Why is Marco Rubio Blocking The First Black Gay Male Federal Judge?

judge-william-thomasJudge William Thomas was first named in November by President Obama for a seat on the U.S. District Court for the Southern District of Florida, but as of today his confirmation was being held up by only one vote — that of Republican Senator Marco Rubio.

According to the Washington Blade, Rubio hasn’t yet responded to repeated requests as to the reason behind the delay, which is stopping Thomas from becoming the first black gay male judge appointed to the federal bench (the first openly gay black person appointed was out lesbian Judge Deborah Batts, appointed by President Clinton in 1994).

A recently published report in the Tampa Bay Times indicates some concerns that Rubio may have with Judge Thomas, ranging from his ruling on a complicated and controversial hit and run case to questions about some statements on race that he may have made in the past.

Judge Thomas sentenced the driver in the hit and run death of a cyclist to just 364 days amid health concerns about a blood disease that would put the offender at risk of death during an extended jail sentence. Most of the time ended up being served locally.

Then, there is the racial angle of the delay. According to the Tampa Bay Times, Rubio now claims that he shares the concerns of Republican Senator Chuck Grassley of Iowa, who questioned statements that Judge Thomas made in the 1990’s which inferred that Joycelyn Elders was forced to resign as U.S. Surgeon General because she’s black.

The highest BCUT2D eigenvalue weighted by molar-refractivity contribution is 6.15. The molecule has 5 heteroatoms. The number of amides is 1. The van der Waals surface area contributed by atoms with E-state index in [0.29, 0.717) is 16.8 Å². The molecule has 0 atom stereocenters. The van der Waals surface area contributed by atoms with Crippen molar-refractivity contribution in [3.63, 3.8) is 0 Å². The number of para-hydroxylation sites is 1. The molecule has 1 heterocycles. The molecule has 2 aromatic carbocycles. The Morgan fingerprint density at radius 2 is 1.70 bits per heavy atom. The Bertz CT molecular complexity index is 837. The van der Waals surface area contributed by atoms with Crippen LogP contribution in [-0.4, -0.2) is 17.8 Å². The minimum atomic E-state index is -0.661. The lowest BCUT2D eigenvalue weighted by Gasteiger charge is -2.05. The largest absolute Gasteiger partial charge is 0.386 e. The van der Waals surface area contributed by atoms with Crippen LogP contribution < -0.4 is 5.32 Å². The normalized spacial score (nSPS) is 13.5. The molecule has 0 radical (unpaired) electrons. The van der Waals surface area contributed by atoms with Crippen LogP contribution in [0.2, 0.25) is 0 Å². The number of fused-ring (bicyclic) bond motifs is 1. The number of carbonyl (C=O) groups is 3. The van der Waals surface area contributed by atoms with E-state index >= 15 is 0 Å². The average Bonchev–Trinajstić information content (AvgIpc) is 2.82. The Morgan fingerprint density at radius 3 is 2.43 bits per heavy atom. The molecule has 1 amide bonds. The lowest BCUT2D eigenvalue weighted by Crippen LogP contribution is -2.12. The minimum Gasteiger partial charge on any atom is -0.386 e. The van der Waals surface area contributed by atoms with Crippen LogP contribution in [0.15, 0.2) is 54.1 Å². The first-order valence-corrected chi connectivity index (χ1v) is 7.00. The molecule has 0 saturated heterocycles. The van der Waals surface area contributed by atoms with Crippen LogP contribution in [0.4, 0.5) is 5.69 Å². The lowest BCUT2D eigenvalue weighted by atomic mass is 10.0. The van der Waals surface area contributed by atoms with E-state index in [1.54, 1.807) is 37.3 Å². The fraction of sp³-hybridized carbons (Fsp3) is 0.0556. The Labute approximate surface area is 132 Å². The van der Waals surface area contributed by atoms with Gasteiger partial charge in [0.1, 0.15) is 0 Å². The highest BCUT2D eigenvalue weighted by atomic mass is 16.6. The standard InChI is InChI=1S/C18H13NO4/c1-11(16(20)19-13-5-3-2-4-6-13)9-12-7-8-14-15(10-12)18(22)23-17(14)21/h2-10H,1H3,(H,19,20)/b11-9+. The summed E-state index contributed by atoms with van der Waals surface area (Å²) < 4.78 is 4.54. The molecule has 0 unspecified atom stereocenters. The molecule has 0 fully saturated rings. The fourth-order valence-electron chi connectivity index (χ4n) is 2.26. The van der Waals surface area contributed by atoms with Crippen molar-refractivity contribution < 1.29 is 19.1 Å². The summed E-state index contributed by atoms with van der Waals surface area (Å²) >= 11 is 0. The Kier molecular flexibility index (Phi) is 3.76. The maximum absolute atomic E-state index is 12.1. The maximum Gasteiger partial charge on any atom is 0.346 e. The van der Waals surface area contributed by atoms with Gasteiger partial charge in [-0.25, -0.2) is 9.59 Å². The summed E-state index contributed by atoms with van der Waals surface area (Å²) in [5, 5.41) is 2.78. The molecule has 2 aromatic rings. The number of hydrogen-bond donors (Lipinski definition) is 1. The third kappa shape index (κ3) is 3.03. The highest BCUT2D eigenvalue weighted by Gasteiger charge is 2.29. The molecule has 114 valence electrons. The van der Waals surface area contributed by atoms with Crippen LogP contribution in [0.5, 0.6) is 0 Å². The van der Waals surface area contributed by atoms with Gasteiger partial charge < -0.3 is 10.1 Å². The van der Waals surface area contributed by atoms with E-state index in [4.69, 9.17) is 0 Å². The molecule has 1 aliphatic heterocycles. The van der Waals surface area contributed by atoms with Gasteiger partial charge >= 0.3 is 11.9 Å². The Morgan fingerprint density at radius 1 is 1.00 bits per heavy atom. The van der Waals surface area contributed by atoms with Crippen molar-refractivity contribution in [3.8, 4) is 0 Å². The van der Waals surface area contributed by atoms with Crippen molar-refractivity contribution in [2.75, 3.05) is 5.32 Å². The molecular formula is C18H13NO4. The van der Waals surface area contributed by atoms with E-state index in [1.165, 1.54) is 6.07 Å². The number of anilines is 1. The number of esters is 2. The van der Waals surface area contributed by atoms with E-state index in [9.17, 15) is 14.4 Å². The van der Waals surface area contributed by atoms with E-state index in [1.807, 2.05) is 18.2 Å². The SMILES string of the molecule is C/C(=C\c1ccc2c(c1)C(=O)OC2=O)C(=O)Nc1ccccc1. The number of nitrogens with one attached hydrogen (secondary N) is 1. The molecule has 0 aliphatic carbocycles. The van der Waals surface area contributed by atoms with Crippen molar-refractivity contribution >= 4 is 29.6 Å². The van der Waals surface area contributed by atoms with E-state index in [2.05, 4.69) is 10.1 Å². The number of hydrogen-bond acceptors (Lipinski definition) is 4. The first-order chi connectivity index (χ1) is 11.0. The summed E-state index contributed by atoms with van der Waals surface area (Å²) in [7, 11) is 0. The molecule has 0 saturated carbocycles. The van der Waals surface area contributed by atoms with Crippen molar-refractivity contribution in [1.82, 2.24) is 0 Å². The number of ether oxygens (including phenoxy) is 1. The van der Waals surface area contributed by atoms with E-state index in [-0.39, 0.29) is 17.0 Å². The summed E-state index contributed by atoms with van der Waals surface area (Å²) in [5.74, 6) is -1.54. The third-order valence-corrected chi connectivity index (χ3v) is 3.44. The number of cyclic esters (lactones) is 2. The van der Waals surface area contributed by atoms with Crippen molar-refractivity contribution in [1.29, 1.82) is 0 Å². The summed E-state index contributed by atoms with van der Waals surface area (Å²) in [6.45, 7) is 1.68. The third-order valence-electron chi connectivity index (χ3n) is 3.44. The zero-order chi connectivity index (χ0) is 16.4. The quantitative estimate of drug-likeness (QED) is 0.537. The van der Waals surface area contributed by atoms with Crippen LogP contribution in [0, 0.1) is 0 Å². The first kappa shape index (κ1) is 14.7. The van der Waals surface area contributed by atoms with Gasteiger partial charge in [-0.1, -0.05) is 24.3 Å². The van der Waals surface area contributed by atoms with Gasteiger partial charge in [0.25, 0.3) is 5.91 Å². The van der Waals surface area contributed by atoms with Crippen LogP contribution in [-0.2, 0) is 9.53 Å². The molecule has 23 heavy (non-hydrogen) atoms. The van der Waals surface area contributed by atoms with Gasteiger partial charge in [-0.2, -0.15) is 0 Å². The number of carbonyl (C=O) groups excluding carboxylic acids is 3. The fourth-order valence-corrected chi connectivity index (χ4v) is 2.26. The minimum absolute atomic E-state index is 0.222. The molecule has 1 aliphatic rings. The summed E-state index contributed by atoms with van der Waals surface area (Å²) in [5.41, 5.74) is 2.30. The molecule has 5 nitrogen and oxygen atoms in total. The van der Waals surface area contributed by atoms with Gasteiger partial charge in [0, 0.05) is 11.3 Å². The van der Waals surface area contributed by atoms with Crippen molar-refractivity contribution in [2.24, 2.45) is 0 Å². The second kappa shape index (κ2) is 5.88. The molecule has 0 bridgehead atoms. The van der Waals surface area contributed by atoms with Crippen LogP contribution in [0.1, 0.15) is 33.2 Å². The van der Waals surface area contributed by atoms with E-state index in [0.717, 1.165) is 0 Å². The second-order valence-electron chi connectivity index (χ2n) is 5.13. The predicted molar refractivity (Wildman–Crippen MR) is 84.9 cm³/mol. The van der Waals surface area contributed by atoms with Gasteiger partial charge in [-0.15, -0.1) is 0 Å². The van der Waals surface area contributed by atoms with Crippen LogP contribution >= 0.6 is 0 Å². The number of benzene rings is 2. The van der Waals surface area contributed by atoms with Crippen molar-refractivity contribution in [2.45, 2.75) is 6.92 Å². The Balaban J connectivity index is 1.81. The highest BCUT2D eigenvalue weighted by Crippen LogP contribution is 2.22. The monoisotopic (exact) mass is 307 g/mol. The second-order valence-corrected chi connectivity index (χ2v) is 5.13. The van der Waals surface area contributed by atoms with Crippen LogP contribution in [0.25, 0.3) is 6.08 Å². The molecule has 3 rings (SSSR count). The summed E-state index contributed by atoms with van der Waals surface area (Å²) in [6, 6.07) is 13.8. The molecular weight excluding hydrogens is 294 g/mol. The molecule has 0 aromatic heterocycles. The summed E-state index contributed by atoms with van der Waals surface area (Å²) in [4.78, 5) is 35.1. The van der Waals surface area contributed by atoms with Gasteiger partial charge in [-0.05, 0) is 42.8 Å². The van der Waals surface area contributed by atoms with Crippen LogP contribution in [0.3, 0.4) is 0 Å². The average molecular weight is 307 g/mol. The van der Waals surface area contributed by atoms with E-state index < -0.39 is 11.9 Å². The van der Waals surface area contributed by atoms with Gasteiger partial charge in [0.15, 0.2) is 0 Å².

Thomas has since acknowledged that the comments were inappropriate for a Judge, even though they were made in the context of a speech about race.

While there is no real indication that sexual orientation is a cause of the holdup, LGBT organizations have thrown their support behind Judge Thomas. Sharon Lettman-Hicks, CEO of the National Black Justice Coalition, a black oriented LGBT organization, has gone on record as saying she’s “disgusted” by the situation.

Human Rights Campaign VP of communications Fred Sainz echoes her sentiments: “There’s no good reason why justice should be further delayed when Judge Thomas is ready, willing and able to serve.”